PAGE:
Subclinical hypothyroidism symptoms can be subtle and weird, so you should be on alert, know them and start treating them on time.

Subclinical hypothyroidism is a very frequent entity that doctors detect by biochemical analysis. Estimations are that around 8% of women suffer from it and its frequency increases with age. In fact, it is more common in women, although it can also appear in men.

It is, a stage prior to hypothyroidism, as such. Although it is true that this disorder increases the risk of clinical hypothyroidism, not all people who have the subclinical version end up developing it.

In addition, to date, despite all the research, it has not been possible to demonstrate what the real impact of the finding is. While there are detractors of its treatment, other medical schools suggest starting therapy immediately with maintenance doses, as if it were a declared disease.

What is this condition?

To understand subclinical hypothyroidism, the first thing is to explain how the thyroid gland works. This organ is located at the front of the neck. Its function is to produce hormones called T3 and T4, known generically as thyroid hormones.

In order to make them, the gland receives signals from the pituitary. It stimulates the organ with a substance that is thyrotrophin or TSH. When there is a failure in this circuit, both the T3 and T4 hormones and TSH alter and it is possible to detect their variations in laboratory analysis.

In clinical hypothyroidism, the gland cannot produce T3 or T4, so blood levels of these hormones are low. Under normal conditions, unless there is a problem in the pituitary, we will find the TSH elevated, since it tries to stimulate the gland, despite not obtaining a response.

The difference is established with subclinical hypothyroidism, because what happens in these circumstances is that the values ​​of T3 and T4 are normal. However, TSH is high. Technological advance has made it possible to detect more precisely the tenths for which thyrotrophin is not in range, and this is supposed to have increased the diagnosis, despite the absence of symptoms.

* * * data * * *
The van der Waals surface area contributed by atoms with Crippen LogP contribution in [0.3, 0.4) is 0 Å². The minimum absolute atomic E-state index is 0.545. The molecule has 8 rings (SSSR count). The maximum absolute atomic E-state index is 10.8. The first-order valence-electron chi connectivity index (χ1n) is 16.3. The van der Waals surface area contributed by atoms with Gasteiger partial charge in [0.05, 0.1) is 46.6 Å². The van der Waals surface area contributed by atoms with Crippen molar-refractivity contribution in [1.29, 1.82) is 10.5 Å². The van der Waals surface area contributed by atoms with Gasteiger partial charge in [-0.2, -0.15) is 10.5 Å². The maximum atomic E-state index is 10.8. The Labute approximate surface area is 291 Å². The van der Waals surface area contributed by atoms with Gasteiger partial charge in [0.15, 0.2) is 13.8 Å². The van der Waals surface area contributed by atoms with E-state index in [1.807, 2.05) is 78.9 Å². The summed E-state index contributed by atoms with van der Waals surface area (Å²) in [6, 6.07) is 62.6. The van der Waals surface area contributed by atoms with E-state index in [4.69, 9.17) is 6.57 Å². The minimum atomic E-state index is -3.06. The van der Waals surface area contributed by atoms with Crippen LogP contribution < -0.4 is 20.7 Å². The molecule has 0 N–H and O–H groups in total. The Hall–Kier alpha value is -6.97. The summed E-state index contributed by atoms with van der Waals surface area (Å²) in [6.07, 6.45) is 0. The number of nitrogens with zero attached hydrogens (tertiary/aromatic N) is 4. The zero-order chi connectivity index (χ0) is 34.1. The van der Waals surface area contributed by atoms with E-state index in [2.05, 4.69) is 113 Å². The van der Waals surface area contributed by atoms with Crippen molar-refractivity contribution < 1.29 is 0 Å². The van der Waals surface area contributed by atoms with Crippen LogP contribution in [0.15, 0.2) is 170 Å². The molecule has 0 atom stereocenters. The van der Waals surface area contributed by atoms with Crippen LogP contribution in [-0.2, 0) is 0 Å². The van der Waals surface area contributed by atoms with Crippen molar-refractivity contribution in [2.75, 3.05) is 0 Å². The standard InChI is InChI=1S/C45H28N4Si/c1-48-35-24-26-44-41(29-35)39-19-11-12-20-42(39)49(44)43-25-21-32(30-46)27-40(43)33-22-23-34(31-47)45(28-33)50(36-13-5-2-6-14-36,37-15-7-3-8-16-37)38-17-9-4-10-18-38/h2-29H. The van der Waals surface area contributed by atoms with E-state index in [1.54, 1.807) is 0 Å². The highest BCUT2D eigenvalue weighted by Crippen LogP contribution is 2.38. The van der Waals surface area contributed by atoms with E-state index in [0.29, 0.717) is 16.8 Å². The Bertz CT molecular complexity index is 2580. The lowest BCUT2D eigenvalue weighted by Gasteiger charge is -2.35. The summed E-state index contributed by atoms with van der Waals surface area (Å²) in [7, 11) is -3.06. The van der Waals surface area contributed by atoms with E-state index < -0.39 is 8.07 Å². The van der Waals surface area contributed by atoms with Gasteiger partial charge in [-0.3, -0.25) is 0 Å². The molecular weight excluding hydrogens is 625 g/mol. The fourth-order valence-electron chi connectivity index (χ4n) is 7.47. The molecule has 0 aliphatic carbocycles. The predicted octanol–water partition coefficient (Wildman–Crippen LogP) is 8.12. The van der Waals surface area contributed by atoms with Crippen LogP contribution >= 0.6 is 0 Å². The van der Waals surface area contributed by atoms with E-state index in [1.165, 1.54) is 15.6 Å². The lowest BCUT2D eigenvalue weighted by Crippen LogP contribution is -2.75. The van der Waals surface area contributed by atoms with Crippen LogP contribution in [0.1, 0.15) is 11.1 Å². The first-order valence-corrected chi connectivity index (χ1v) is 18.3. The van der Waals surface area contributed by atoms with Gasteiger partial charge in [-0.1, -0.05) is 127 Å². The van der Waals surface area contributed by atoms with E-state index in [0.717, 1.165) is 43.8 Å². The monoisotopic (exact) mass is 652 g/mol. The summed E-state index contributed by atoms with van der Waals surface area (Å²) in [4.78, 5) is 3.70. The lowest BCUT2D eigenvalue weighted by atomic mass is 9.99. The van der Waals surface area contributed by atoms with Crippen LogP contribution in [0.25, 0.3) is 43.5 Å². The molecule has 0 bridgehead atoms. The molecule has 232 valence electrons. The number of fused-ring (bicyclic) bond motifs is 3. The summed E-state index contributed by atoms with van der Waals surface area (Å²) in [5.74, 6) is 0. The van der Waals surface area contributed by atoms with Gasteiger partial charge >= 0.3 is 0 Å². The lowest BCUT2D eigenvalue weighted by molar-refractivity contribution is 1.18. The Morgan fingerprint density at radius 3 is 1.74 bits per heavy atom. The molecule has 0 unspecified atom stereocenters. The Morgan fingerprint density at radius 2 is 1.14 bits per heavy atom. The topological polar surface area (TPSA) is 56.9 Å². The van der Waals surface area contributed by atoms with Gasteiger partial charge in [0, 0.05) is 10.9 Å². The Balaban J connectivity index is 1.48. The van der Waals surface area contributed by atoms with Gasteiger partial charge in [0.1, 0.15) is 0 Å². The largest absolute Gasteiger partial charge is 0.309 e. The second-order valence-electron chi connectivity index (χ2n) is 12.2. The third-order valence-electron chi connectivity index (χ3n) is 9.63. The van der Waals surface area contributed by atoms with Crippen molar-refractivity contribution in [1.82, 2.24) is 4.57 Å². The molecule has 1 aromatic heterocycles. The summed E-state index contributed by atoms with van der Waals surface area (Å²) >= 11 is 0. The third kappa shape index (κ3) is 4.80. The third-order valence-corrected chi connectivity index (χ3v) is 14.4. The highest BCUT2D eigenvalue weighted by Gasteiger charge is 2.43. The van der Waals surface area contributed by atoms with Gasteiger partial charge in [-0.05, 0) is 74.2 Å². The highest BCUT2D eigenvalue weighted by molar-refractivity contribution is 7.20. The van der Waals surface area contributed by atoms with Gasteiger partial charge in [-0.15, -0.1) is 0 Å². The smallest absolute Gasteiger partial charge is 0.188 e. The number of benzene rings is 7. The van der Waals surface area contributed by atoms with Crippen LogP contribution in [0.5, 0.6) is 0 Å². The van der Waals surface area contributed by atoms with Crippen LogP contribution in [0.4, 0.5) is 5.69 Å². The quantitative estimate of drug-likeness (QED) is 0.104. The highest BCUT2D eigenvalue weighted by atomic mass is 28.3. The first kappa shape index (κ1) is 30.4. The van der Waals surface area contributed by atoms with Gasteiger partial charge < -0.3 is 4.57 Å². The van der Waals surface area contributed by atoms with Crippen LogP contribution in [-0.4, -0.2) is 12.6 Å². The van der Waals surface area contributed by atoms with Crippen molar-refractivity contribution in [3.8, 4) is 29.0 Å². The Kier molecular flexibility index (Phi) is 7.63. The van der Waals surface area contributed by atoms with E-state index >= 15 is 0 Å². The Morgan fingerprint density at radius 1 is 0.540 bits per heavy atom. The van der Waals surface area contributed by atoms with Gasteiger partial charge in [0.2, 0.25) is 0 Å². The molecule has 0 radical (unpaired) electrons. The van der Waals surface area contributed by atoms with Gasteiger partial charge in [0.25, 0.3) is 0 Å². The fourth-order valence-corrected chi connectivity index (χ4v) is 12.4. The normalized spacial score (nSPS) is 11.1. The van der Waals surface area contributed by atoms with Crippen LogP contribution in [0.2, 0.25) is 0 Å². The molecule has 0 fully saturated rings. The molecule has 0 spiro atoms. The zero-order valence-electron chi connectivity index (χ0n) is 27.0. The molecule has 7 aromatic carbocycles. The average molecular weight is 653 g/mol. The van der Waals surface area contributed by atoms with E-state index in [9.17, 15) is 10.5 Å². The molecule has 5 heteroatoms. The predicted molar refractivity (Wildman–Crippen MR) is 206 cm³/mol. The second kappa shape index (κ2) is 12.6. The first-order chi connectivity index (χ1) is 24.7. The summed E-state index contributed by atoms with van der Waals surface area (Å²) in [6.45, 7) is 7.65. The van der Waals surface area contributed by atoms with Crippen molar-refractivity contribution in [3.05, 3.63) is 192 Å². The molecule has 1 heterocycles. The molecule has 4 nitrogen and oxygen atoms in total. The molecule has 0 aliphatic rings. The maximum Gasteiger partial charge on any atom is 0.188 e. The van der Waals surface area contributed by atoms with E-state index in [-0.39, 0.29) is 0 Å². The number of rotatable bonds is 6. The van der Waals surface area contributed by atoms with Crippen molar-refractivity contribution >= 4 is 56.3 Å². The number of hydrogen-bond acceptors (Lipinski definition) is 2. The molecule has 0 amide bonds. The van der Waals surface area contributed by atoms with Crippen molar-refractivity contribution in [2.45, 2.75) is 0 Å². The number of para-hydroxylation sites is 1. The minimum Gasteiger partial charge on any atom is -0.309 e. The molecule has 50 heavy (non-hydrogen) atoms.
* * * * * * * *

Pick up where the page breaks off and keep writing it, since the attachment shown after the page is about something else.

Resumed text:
Subclinical hypothyroidism symptoms

Subclinical hypothyroidism is usually a casual finding. In other words, most people do not have symptoms, even without depending on TSH level or age, and even on concomitant pathologies.

A condition of illness with few manifestations, or null, is what puts it in question. What if we didn’t have the ability to test thyroid hormone values? What happened before you had these very accurate blood detection mechanisms?

The logical thing to think is that people would go on with their normal lives without even thinking about hypothyroidism. Without symptoms it is difficult to establish the degree of severity. In any case, something similar occurs with the elevated lipids in the blood, which are asymptomatic, but no less dangerous.

However, some research cohorts have observed signs similar to clinical hypothyroidism. There are people with subclinical hypothyroidism who tend to feel tired and constipated. Inclusively, higher probabilities of depression and cognitive impairment have been detected.

Doctors try to determine through evidence whether at cardiovascular level this disorder produces risks. For instance, the study by the New England Journal of Medicine. It suggests that, by treating subclinical hypothyroidism, it is possible to improve the risk perspective of cardiac events.

This same research shows that supplementing with artificial thyroid hormones lowered cholesterol. However, this decrease could not be directly correlated with the decrease in mortality from cardiovascular causes in the same group studied.

Should you treat this pathology?

There is still no unappealable evidence that it is better to treat this pathology, rather than not. Doctors treat hypothyroidism with a drug, levothyroxine. The only benefit that has been found so far when indicating the drug to the subclinical version, has been in regard to lowering cholesterol.

In Spain, the protocol for deciding whether to treat subclinical hypothyroidism or not is based on TSH values. If the TSH is above 10 milligrams per deciliter, doctors recommend therapy. If it is above 4.5 and there are pregnancy or noticeable symptoms, too.

What we must remember is that subclinical hypothyroidism is a biochemical finding. It is important to see a doctor frequently. Even more so if you notice any symptoms, such as continuous tiredness.

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